Member Profile | FocusFeatures.com
Sundance: Evolution of a Festival
Posted January 27, 2010 to photo album "Sundance: Evolution of a Festival"
As park of Movie City: Park City, FilmInFocus’ Nick Dawson looks at ten years that have shaped the Sundance Film Festival.
2004: A Classic Sundance Year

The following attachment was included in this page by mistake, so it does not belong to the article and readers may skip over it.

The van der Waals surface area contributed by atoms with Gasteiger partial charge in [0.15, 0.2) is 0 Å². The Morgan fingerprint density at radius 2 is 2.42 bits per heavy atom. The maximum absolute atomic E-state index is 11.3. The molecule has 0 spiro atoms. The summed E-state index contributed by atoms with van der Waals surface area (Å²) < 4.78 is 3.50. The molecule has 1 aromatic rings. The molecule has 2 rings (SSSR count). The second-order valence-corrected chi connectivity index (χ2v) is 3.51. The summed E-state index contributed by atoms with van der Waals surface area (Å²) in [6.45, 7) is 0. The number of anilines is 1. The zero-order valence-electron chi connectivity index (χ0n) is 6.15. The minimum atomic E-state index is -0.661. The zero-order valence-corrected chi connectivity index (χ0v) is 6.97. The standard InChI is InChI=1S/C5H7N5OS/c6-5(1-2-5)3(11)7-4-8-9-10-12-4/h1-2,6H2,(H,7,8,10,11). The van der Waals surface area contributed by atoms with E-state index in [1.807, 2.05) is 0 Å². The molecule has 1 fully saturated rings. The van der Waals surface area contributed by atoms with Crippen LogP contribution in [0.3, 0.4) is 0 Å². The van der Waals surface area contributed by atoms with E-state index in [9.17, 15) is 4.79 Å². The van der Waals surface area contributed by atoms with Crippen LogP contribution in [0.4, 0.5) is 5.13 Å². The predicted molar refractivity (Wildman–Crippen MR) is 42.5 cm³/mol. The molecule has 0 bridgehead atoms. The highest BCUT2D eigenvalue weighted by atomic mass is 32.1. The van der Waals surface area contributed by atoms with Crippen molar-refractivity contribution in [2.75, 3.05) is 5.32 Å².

In 2002, the Winter Olympics in nearby Salt Lake City forced the festival to change its dates and in 2003 the attendance of high profiles celebrities unattached to any movie at the festival stole the spotlight somewhat. But after those disruptions and distractions, 2004 returned things to normal with what might be called a “classic” Sundance year. Which is to say, the movies – good, low-budget movies – were the focus of attention. The two Grand Jury Prize winners that year were both labors of love: Shane Carruth’s sci-fi puzzler Primer overcame its meager financial means (Carruth wrote, directed, produced, scored, cast, edited, sound designed and played the lead role) with ingenious inventiveness and narrative dexterity; and Ondi Timoner’s doc DiG, about the bands the Brian Jonestown Massacre and the Dandy Warhols, was made over the course of seven years, with Timoner acting as director, editor, producer and fundraiser on the project. Other high profile winners in 2004 were Joshua Marston’s Columbia-set drama Maria Full of Grace (Audience Award: Dramatic) and Morgan Spurlock’s stomach-turning doc on McDonald’s, Super Size Me (Documentary Directing Award). However, the movie that was closest to home, geographically speaking, proved the most successful on the national stage. Napoleon Dynamite, which was picked up by Fox Searchlight and went on to earn $44 million at the box office, was directed by Jared Hess, a resident of nearby Salt Lake City.